Why this sound bite?  Gets to the fact that addiction is a complex, treatable disease that affects brain function and behavior. As such, many “things” can help with brain function recovery (and therefore addiction recovery), including behavioral therapies, medications, effective co-occurring disorders treatment, nutrition, exercise, sleep, mindfulness practices, different treatment protocols for adolescent addiction vs adult addiction, 12-step and non-12-step programs, a strong aftercare program (in other words, detox and rehab are just the beginning – the brain is not healed in 28 days), and so on.

6 – “Recovery from addiction is a family affair.”

For source and details, visit National Council on Alcoholism and Drug Abuse (NCADD) > Family Disease

Why this sound bite? Helps all concerned understand that family members (and/or friends) are deeply affected by a loved one’s addiction. They, too, experience life changes that need to be addressed – not only for their own quality of life but to best effectively support their loved one’s seeking treatment and succeeding in long-term recovery, as well.

7 – “…over 23 million Americans are living in long-term recovery from addiction…”

For source and details, visit ManyFaces1Voice & The Anonymous People Film

Why this sound bite? It proves addiction recovery is real, that it happens to real people and that it happens all the time.


Working together to share 7 soundbites, with accompanying source and detail information, to help us update the 2014 conversations around addiction.

Working together to share 7 sound bites, with accompanying source and detail information, we can help update the 2014 conversations around addiction. Credit: Image Use Purchased from iStock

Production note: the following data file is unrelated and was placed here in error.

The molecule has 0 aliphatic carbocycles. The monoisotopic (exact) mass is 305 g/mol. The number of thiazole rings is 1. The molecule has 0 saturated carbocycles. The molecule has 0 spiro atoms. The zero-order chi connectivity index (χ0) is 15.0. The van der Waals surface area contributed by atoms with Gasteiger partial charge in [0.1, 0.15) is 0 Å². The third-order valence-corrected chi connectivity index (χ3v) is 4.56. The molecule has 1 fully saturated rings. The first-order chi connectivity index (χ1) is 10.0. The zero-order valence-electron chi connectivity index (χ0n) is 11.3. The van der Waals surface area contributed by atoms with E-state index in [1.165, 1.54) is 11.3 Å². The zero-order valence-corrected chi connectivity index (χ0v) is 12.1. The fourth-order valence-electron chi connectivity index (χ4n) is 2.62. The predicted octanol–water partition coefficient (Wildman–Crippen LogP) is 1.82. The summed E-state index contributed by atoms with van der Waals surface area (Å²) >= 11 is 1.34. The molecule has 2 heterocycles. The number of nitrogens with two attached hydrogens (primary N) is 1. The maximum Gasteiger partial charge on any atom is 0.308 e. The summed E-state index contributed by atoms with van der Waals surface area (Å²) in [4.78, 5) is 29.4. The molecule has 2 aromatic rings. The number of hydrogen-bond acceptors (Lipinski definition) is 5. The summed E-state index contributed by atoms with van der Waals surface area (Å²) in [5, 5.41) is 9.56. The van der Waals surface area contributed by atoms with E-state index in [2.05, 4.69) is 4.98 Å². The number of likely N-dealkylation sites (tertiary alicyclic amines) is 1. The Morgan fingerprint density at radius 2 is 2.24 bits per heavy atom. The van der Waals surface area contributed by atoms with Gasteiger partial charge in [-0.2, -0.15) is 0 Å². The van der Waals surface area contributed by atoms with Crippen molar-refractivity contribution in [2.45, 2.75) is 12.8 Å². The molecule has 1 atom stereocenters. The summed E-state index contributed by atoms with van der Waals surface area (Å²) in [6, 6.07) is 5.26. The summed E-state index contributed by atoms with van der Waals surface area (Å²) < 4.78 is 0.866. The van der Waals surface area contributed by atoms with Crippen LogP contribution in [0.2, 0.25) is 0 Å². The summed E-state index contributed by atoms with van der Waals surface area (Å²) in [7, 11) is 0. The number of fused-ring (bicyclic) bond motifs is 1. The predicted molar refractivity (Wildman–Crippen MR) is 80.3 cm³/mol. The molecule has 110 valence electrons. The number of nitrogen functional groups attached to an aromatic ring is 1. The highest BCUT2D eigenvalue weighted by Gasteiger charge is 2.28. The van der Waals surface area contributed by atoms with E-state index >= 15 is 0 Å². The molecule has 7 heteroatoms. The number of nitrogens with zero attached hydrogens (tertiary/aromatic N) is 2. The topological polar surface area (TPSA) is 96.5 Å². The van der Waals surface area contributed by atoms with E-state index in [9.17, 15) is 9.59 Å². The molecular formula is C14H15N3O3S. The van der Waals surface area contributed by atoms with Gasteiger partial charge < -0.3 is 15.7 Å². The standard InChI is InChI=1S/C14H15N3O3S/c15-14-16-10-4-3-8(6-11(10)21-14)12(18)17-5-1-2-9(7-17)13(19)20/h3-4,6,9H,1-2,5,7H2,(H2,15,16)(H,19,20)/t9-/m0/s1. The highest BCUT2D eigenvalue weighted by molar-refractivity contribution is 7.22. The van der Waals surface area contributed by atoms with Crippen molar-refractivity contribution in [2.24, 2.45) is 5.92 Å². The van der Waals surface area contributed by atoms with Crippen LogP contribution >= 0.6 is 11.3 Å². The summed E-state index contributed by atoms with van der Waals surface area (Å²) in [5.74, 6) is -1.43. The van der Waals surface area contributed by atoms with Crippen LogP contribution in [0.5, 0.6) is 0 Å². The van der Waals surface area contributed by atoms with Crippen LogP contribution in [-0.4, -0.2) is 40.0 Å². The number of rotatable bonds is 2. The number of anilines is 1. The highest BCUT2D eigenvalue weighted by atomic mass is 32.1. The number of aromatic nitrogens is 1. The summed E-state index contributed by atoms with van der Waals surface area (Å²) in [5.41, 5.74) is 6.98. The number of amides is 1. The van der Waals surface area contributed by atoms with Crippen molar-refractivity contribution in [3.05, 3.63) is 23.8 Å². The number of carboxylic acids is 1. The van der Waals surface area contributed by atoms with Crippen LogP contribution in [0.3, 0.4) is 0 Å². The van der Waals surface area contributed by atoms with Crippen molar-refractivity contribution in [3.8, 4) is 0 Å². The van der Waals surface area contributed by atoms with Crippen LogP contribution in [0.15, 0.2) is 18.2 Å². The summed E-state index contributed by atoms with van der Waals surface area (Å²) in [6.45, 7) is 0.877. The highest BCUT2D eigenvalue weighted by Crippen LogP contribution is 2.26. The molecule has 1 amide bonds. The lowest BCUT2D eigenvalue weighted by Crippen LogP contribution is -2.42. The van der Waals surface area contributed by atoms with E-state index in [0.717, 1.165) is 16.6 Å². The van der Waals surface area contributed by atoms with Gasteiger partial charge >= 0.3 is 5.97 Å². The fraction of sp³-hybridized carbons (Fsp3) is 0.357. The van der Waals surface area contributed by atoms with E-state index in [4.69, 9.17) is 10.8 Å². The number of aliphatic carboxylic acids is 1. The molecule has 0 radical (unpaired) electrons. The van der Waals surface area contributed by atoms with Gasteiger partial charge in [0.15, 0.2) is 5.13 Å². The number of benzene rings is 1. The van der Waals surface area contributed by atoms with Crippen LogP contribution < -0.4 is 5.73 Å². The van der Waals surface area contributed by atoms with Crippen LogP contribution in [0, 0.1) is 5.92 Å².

Thank you for your help with sharing and using these sound bites. Together, joining forces with others long at work in this area, we can stop the stigma, end the misinformation and Shatter the Shame of Addiction with facts!

So here’s to 2014 and best wishes for a Happy New Year!

Lisa Frederiksen

Lisa Frederiksen

Author | Speaker | Consultant | Founder at BreakingTheCycles.com
Lisa is the author of hundreds of articles and 11 books, including "If You Loved Me, You'd Stop!," "Addiction Recovery: What Helps, What Doesn't," and "Secondhand Drinking: the Phenomenon That Affects Millions." She is a national keynote speaker with over 25 years speaking experience, consultant, and founder of BreakingTheCycles.com. She has spent more than 14 years studying 21st century brain research in order to write, speak, and consult on substance use disorders prevention, intervention and treatment; mental disorders; addiction (aka substance use disorders) as a brain disease; adolescent addiction treatment vs adult addiction treatment; effective treatment for co-occurring disorders (having both a substance use and mental disorder); secondhand drinking | drugging; help for the family; and related subjects. In 2015, she founded SHD Prevention, providing training and consulting to companies, public agencies, unions, nonprofits and other entities to address the workplace impacts of employee secondhand drinking and alcohol misuse.
Lisa Frederiksen

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8 Responses to 7 Sound Bites to Update 2014 Conversations Around Addiction

  1. Lisa, this is an incredibly useful summary. I love it. For people who tend to get lost in detail, it is concise and commmunicates what you are trying to convey so clearly. I will be sharing this one! Thanks for all you do, and I hope you have a wonderful 2014.

  2. Kyczy says:

    These seven “truths” – sound bites based on science and research and confirmed with experience – can help many understand addiction and know that even with relapse long term recovery can be real. Thank you for culling these and writing about them here.

  3. Great information here Lisa. I just talked with a friend last night that has experienced addiction with their child, so will pass the post along. You continue to be an information resource that is invaluable. Have a wonderful new year!

  4. Elle says:

    This is amazing information Lisa. I’m curious about #2. How early is early? Is there a general consensus that addiction doesn’t begin before say the age of 12? Just a number I pulled out of the air. The more information available to us and the better educated we become the better off our kids and our world will be. Thanks for spreading the word.